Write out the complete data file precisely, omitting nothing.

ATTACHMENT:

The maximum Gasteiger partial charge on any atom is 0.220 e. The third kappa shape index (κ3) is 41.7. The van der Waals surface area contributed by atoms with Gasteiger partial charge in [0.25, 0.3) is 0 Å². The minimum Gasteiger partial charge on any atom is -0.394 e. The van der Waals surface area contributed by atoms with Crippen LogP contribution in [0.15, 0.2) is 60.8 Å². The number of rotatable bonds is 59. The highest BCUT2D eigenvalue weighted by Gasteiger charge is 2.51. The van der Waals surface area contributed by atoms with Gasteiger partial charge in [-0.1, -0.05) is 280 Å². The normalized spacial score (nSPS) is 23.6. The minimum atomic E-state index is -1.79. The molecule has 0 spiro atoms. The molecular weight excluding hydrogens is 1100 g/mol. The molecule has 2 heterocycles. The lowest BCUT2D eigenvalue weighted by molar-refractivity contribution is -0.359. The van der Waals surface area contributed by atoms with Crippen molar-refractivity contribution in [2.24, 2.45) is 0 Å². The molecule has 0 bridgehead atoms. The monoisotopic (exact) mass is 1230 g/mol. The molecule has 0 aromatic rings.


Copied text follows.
The maximum Gasteiger partial charge on any atom is 0.220 e. The third kappa shape index (κ3) is 41.7. The van der Waals surface area contributed by atoms with Gasteiger partial charge in [0.25, 0.3) is 0 Å². The minimum Gasteiger partial charge on any atom is -0.394 e. The van der Waals surface area contributed by atoms with Crippen LogP contribution in [0.15, 0.2) is 60.8 Å². The number of rotatable bonds is 59. The highest BCUT2D eigenvalue weighted by Gasteiger charge is 2.51. The van der Waals surface area contributed by atoms with Gasteiger partial charge in [-0.1, -0.05) is 280 Å². The normalized spacial score (nSPS) is 23.6. The minimum atomic E-state index is -1.79. The molecule has 0 spiro atoms. The molecular weight excluding hydrogens is 1100 g/mol. The molecule has 2 heterocycles. The lowest BCUT2D eigenvalue weighted by molar-refractivity contribution is -0.359. The van der Waals surface area contributed by atoms with Crippen molar-refractivity contribution in [2.24, 2.45) is 0 Å². The molecule has 0 bridgehead atoms. The monoisotopic (exact) mass is 1230 g/mol. The molecule has 0 aromatic rings.